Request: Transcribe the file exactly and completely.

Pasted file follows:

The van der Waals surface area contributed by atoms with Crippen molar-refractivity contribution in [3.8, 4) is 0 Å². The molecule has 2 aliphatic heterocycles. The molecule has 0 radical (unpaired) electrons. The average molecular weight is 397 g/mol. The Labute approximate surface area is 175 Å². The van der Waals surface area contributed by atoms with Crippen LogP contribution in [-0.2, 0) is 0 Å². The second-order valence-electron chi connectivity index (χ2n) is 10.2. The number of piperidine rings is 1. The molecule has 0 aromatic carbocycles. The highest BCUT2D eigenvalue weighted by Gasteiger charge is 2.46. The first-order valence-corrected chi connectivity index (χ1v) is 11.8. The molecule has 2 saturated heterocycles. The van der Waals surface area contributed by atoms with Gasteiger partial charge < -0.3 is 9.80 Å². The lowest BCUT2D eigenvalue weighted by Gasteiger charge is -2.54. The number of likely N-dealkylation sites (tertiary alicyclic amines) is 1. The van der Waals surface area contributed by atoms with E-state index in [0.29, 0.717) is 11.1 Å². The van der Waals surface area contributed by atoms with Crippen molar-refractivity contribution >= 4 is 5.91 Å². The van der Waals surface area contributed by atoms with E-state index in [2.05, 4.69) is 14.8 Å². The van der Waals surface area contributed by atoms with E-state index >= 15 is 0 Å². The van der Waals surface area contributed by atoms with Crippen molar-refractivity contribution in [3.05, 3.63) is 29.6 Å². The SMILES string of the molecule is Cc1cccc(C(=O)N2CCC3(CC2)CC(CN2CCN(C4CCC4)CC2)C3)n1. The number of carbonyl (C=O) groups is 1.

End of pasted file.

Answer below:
The van der Waals surface area contributed by atoms with Crippen molar-refractivity contribution in [3.8, 4) is 0 Å². The molecule has 2 aliphatic heterocycles. The molecule has 0 radical (unpaired) electrons. The average molecular weight is 397 g/mol. The Labute approximate surface area is 175 Å². The van der Waals surface area contributed by atoms with Crippen LogP contribution in [-0.2, 0) is 0 Å². The second-order valence-electron chi connectivity index (χ2n) is 10.2. The number of piperidine rings is 1. The molecule has 0 aromatic carbocycles. The highest BCUT2D eigenvalue weighted by Gasteiger charge is 2.46. The first-order valence-corrected chi connectivity index (χ1v) is 11.8. The molecule has 2 saturated heterocycles. The van der Waals surface area contributed by atoms with Gasteiger partial charge < -0.3 is 9.80 Å². The lowest BCUT2D eigenvalue weighted by Gasteiger charge is -2.54. The number of likely N-dealkylation sites (tertiary alicyclic amines) is 1. The van der Waals surface area contributed by atoms with E-state index in [0.29, 0.717) is 11.1 Å². The van der Waals surface area contributed by atoms with Crippen molar-refractivity contribution >= 4 is 5.91 Å². The van der Waals surface area contributed by atoms with E-state index in [2.05, 4.69) is 14.8 Å². The van der Waals surface area contributed by atoms with E-state index >= 15 is 0 Å². The van der Waals surface area contributed by atoms with Crippen molar-refractivity contribution in [3.05, 3.63) is 29.6 Å². The SMILES string of the molecule is Cc1cccc(C(=O)N2CCC3(CC2)CC(CN2CCN(C4CCC4)CC2)C3)n1. The number of carbonyl (C=O) groups is 1.